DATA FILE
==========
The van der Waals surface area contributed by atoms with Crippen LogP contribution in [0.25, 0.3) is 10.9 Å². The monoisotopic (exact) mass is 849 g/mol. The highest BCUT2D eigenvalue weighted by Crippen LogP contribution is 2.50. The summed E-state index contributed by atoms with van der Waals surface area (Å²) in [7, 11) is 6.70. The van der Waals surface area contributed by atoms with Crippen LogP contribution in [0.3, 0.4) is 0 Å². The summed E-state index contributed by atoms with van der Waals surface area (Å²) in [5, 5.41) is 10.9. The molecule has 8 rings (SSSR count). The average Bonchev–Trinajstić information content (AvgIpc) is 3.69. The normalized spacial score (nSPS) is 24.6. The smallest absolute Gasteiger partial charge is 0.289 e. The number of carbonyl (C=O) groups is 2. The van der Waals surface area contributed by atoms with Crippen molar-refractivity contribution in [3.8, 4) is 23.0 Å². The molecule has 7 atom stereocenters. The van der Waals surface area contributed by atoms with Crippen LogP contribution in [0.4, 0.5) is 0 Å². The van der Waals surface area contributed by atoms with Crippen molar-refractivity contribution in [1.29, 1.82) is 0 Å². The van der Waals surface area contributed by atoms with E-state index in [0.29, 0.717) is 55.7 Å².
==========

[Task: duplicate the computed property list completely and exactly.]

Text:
The van der Waals surface area contributed by atoms with Crippen LogP contribution in [0.25, 0.3) is 10.9 Å². The monoisotopic (exact) mass is 849 g/mol. The highest BCUT2D eigenvalue weighted by Crippen LogP contribution is 2.50. The summed E-state index contributed by atoms with van der Waals surface area (Å²) in [7, 11) is 6.70. The van der Waals surface area contributed by atoms with Crippen LogP contribution in [0.3, 0.4) is 0 Å². The summed E-state index contributed by atoms with van der Waals surface area (Å²) in [5, 5.41) is 10.9. The molecule has 8 rings (SSSR count). The average Bonchev–Trinajstić information content (AvgIpc) is 3.69. The normalized spacial score (nSPS) is 24.6. The smallest absolute Gasteiger partial charge is 0.289 e. The number of carbonyl (C=O) groups is 2. The van der Waals surface area contributed by atoms with Crippen molar-refractivity contribution in [3.8, 4) is 23.0 Å². The molecule has 7 atom stereocenters. The van der Waals surface area contributed by atoms with Crippen LogP contribution in [0.4, 0.5) is 0 Å². The van der Waals surface area contributed by atoms with Crippen molar-refractivity contribution in [1.29, 1.82) is 0 Å². The van der Waals surface area contributed by atoms with E-state index in [0.29, 0.717) is 55.7 Å².